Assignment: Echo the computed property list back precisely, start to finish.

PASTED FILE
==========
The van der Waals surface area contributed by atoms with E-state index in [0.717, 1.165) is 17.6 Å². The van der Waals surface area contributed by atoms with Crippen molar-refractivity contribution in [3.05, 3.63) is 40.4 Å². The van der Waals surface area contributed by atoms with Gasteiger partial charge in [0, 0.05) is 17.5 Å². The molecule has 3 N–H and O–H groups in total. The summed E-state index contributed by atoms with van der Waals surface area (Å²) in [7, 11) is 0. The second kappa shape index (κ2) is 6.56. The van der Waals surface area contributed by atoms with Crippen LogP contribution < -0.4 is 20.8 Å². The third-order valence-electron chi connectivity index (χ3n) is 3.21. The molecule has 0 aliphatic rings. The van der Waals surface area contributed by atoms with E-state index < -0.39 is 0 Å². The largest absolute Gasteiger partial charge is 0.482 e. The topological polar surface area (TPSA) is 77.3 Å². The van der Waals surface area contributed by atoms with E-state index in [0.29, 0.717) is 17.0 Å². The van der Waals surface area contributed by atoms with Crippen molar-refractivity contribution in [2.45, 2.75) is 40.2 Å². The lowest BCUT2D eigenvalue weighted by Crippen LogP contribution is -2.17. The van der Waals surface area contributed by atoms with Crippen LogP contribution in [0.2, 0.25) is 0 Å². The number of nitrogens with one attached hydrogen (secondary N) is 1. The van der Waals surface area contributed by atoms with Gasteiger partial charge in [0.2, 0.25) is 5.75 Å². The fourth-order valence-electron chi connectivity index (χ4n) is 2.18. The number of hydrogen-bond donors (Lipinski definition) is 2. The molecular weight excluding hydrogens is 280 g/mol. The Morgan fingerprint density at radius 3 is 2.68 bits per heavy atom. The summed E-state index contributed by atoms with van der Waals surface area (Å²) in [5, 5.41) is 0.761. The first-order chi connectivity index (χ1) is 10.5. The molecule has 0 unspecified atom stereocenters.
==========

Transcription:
The van der Waals surface area contributed by atoms with E-state index in [0.717, 1.165) is 17.6 Å². The van der Waals surface area contributed by atoms with Crippen molar-refractivity contribution in [3.05, 3.63) is 40.4 Å². The van der Waals surface area contributed by atoms with Gasteiger partial charge in [0, 0.05) is 17.5 Å². The molecule has 3 N–H and O–H groups in total. The summed E-state index contributed by atoms with van der Waals surface area (Å²) in [7, 11) is 0. The second kappa shape index (κ2) is 6.56. The van der Waals surface area contributed by atoms with Crippen LogP contribution < -0.4 is 20.8 Å². The third-order valence-electron chi connectivity index (χ3n) is 3.21. The molecule has 0 aliphatic rings. The van der Waals surface area contributed by atoms with E-state index < -0.39 is 0 Å². The largest absolute Gasteiger partial charge is 0.482 e. The topological polar surface area (TPSA) is 77.3 Å². The van der Waals surface area contributed by atoms with E-state index in [0.29, 0.717) is 17.0 Å². The van der Waals surface area contributed by atoms with Crippen molar-refractivity contribution in [2.45, 2.75) is 40.2 Å². The lowest BCUT2D eigenvalue weighted by Crippen LogP contribution is -2.17. The van der Waals surface area contributed by atoms with Crippen LogP contribution in [0.2, 0.25) is 0 Å². The number of nitrogens with one attached hydrogen (secondary N) is 1. The van der Waals surface area contributed by atoms with Gasteiger partial charge in [0.2, 0.25) is 5.75 Å². The fourth-order valence-electron chi connectivity index (χ4n) is 2.18. The number of hydrogen-bond donors (Lipinski definition) is 2. The molecular weight excluding hydrogens is 280 g/mol. The Morgan fingerprint density at radius 3 is 2.68 bits per heavy atom. The summed E-state index contributed by atoms with van der Waals surface area (Å²) in [5, 5.41) is 0.761. The first-order chi connectivity index (χ1) is 10.5. The molecule has 0 unspecified atom stereocenters.